259. In his preaching, Jesus teaches that we should appreciate work. He himself, having “become like us in all things, devoted most of the years of his life on earth to manual work at the carpenter’s bench” [ 573] in the workshop of Joseph (cf. Mt 13:55; Mk 6:3), to whom he was obedient (cf. Lk 2:51). Jesus condemns the behaviour of the useless servant, who hides his talent in the ground (cf. Mt 25:14-30) and praises the faithful and prudent servant whom the Master finds hard at work at the duties entrusted to him (cf. Mt 24:46). He describes his own mission as that of working: “My Father is working still, and I am working” (Jn 5:17), and his disciples as workers in the harvest of the Lord, which is the evangelization of humanity (cf. Mt 9:37-38). For these workers, the general principle according to which “the labourer deserves his wages” (Lk 10:7) applies. They are therefore authorized to remain in the houses in which they have been welcomed, eating and drinking what is offered to them (cf. Lk 10:7).
260. In his preaching, Jesus teaches man not to be enslaved by work. Before all else, he must be concerned about his soul; gaining the whole world is not the purpose of his life (cf. Mk 8:36). The treasures of the earth, in fact, are consumed, while those in heaven are imperishable. It is on these latter treasures that men and women must set their hearts (cf. Mt 6:19-21). Work, then, should not be a source of anxiety (cf. Mt 6:25,31,34). When people are worried and upset about many things, they run the risk of neglecting the Kingdom of God and His righteousness (cf. Mt 6:33), which they truly need. Everything else, work included, will find its proper place, meaning and value only if it is oriented to this one thing that is necessary and that will never be taken away (cf. Lk 10:40-42).
261. During his earthly ministry Jesus works tirelessly, accomplishing powerful deeds to free men and women from sickness, suffering and death. The Sabbath — which the Old Testament had put forth as a day of liberation and which, when observed only formally, lost its authentic significance — is reaffirmed by Jesus in its original meaning: “The Sabbath was made for man, not man for the Sabbath” (Mk 2:27). By healing people on this day of rest (cf. Mt 12:9-14; Mk 3:1-6; Lk 6:6-11, 13:10-17, 14:1-6), he wishes to show that the Sabbath is his, because he is truly the Son of God, and that it is the day on which men should dedicate themselves to God and to others. Freeing people from evil, practising brotherhood and sharing: these give to work its noblest meaning, that which allows humanity to set out on the path to the eternal Sabbath, when rest will become the festive celebration to which men and women inwardly aspire. It is precisely in orienting humanity towards this experience of God’s Sabbath and of his fellowship of life that work is the inauguration on earth of the new creation.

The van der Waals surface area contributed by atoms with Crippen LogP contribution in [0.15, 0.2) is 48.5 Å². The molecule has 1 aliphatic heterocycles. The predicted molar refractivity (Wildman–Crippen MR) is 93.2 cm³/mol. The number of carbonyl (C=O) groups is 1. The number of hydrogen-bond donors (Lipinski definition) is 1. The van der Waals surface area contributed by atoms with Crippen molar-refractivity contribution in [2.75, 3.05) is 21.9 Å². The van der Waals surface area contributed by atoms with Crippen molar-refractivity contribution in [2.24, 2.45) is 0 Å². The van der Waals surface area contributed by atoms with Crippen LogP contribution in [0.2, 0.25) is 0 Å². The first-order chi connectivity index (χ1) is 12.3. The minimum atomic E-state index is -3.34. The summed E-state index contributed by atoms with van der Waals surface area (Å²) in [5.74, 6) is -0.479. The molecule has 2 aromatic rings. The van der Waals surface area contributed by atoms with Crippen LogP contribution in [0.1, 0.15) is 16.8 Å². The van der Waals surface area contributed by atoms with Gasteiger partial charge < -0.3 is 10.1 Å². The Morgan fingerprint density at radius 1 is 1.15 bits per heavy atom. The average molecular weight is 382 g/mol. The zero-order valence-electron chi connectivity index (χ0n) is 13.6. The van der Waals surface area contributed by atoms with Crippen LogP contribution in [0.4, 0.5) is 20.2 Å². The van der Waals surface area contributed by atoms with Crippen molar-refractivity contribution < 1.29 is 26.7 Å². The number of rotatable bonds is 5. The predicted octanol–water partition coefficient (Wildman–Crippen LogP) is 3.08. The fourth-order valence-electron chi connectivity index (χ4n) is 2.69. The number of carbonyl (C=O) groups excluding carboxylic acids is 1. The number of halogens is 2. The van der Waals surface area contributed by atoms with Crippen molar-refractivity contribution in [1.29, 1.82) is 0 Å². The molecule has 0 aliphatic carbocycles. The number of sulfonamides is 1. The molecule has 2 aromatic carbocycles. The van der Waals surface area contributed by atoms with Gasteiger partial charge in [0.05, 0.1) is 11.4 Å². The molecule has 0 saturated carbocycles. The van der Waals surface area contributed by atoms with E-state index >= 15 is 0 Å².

262. Human activity aimed at enhancing and transforming the universe can and must unleash the perfections which find their origin and model in the uncreated Word. In fact, the Pauline and Johannine writings bring to light the Trinitarian dimension of creation, in particular the link that exists between the Son—Word — the Logos — and creation (cf. Jn 1:3; 1 Cor 8:6; Col 1:15-17). Created in him and through him, redeemed by him, the universe is not a happenstance conglomeration but a “cosmos”. It falls to man to discover the order within it and to heed this order, bringing it to fulfilment: “In Jesus Christ the visible world which God created for man — the world that, when sin entered, ‘was subjected to futility’ (Rom 8:20; cf. ibid. 8:19-22) — recovers again its original link with the divine source of Wisdom and Love”. In this way — that is, bringing to light in ever greater measure “the unsearchable riches of Christ” (Eph 3:8), in creation, human work becomes a service raised to the grandeur of God.
263. Work represents a fundamental dimension of human existence as participation not only in the act of creation but also in that of redemption. Those who put up with the difficult rigours of work in union with Jesus cooperate, in a certain sense, with the Son of God in his work of redemption and show that they are disciples of Christ bearing his cross, every day, in the activity they are called to do. In this perspective, work can be considered a means of sanctification and an enlivening of earthly realities with the Spirit of Christ. Understood in this way, work is an expression of man’s full humanity, in his historical condition and his eschatological orientation. Man’s free and responsible action reveals his intimate relationship with the Creator and his creative power. At the same time, it is a daily aid in combating the disfigurement of sin, even when it is by the sweat of his brow that man earns his bread.
Compendium of the Social Doctrine of the Church (Vatican.va)